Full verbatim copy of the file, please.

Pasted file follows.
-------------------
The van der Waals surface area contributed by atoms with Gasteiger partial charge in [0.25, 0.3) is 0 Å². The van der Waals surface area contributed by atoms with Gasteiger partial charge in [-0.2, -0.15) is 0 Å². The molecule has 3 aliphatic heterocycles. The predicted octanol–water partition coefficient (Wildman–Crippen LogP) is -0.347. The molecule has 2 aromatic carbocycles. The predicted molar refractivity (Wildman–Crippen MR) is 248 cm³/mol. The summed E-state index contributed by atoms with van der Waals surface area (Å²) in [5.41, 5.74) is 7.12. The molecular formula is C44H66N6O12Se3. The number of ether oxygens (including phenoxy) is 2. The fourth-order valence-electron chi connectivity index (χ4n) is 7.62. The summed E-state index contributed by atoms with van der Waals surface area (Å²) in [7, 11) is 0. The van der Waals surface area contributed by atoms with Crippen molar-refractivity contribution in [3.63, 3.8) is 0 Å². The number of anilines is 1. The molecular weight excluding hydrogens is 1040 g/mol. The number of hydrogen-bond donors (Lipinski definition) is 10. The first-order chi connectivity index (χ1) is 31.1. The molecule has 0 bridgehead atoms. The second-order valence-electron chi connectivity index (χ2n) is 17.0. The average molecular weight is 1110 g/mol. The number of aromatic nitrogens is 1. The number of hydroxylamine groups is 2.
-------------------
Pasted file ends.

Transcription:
The van der Waals surface area contributed by atoms with Gasteiger partial charge in [0.25, 0.3) is 0 Å². The van der Waals surface area contributed by atoms with Gasteiger partial charge in [-0.2, -0.15) is 0 Å². The molecule has 3 aliphatic heterocycles. The predicted octanol–water partition coefficient (Wildman–Crippen LogP) is -0.347. The molecule has 2 aromatic carbocycles. The predicted molar refractivity (Wildman–Crippen MR) is 248 cm³/mol. The summed E-state index contributed by atoms with van der Waals surface area (Å²) in [5.41, 5.74) is 7.12. The molecular formula is C44H66N6O12Se3. The number of ether oxygens (including phenoxy) is 2. The fourth-order valence-electron chi connectivity index (χ4n) is 7.62. The summed E-state index contributed by atoms with van der Waals surface area (Å²) in [7, 11) is 0. The van der Waals surface area contributed by atoms with Crippen molar-refractivity contribution in [3.63, 3.8) is 0 Å². The number of anilines is 1. The molecular weight excluding hydrogens is 1040 g/mol. The number of hydrogen-bond donors (Lipinski definition) is 10. The first-order chi connectivity index (χ1) is 31.1. The molecule has 0 bridgehead atoms. The second-order valence-electron chi connectivity index (χ2n) is 17.0. The average molecular weight is 1110 g/mol. The number of aromatic nitrogens is 1. The number of hydroxylamine groups is 2.